Group reaching over digital tabletops with digital arm embodiments
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In almost all collaborative tabletop tasks, groups require coordinated access to the shared objects on the table’s surface. The physical social norms of close-proximity interactions built up over years of interacting around other physical bodies cause people to avoid interfering with other people (e.g., avoiding grabbing the same object simultaneously). However, some digital tabletop situations require the use of indirect input (e.g., when using mice, and when supporting remote users). With indirect input, people are no longer physically embodied during their reaching gestures, so most systems provide digital embodiments – visual representations of each person – to provide feedback to both the person who is reaching and to the other group members. Tabletop arm embodiments have been shown to better support group interactions than simple visual designs, providing awareness of actions to the group. However, researchers and digital tabletop designers know little of how the design of digital arm embodiments affects the fundamental group tabletop interaction of reaching for objects. Therefore, in this thesis, we evaluate how people coordinate their interactions over digital tabletops when using different types of embodiments. Specifically, in a series of studies, we investigate how the visual design (what they look like) and interaction design (how they work) of digital arm embodiments affects a group’s coordinative behaviours in an open- ended parallel tabletop task. We evaluated visual factors of size, transparency, and realism (through pictures and videos of physical arms), as well as interaction factors of input and augmentations (feedback of interactions), in both a co-located and distributed environment. We found that the visual design had little effect on a group’s ability to coordinate access to shared tabletop items, that embodiment augmentations are useful to support group coordinative actions, and that there are large differences when the person is not physically co-present. Our results demonstrate an initial exploration into the design of digital arm embodiments, providing design guidelines for future researchers and designers to use when designing the next generation of shared digital spaces.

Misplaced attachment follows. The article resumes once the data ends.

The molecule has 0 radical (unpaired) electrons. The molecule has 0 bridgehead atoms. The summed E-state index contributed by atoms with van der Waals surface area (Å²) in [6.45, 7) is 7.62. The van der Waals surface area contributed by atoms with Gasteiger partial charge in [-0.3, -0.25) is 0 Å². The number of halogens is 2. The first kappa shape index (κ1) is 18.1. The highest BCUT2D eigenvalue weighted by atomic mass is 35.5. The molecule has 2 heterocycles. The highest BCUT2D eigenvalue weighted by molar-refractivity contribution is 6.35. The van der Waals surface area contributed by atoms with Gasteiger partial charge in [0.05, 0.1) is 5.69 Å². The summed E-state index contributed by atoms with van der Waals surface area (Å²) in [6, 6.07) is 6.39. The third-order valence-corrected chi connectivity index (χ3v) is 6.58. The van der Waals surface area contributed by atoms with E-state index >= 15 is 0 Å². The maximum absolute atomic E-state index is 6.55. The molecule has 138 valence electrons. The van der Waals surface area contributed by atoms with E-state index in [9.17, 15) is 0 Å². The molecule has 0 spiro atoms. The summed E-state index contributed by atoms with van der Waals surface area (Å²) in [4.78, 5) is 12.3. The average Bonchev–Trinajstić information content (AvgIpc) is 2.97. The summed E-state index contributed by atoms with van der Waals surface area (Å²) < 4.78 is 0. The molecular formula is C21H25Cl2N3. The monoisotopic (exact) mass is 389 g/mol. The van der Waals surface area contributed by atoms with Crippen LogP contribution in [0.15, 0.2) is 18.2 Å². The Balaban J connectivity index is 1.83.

DegreeDoctor of Philosophy (Ph.D.)
SupervisorMandryk, Regan; Gutwin, Carl
CommitteeNeufeld, Eric; Schneider, Kevin; Elias, Lorin; Vogel, Daniel
Copyright DateAugust 2014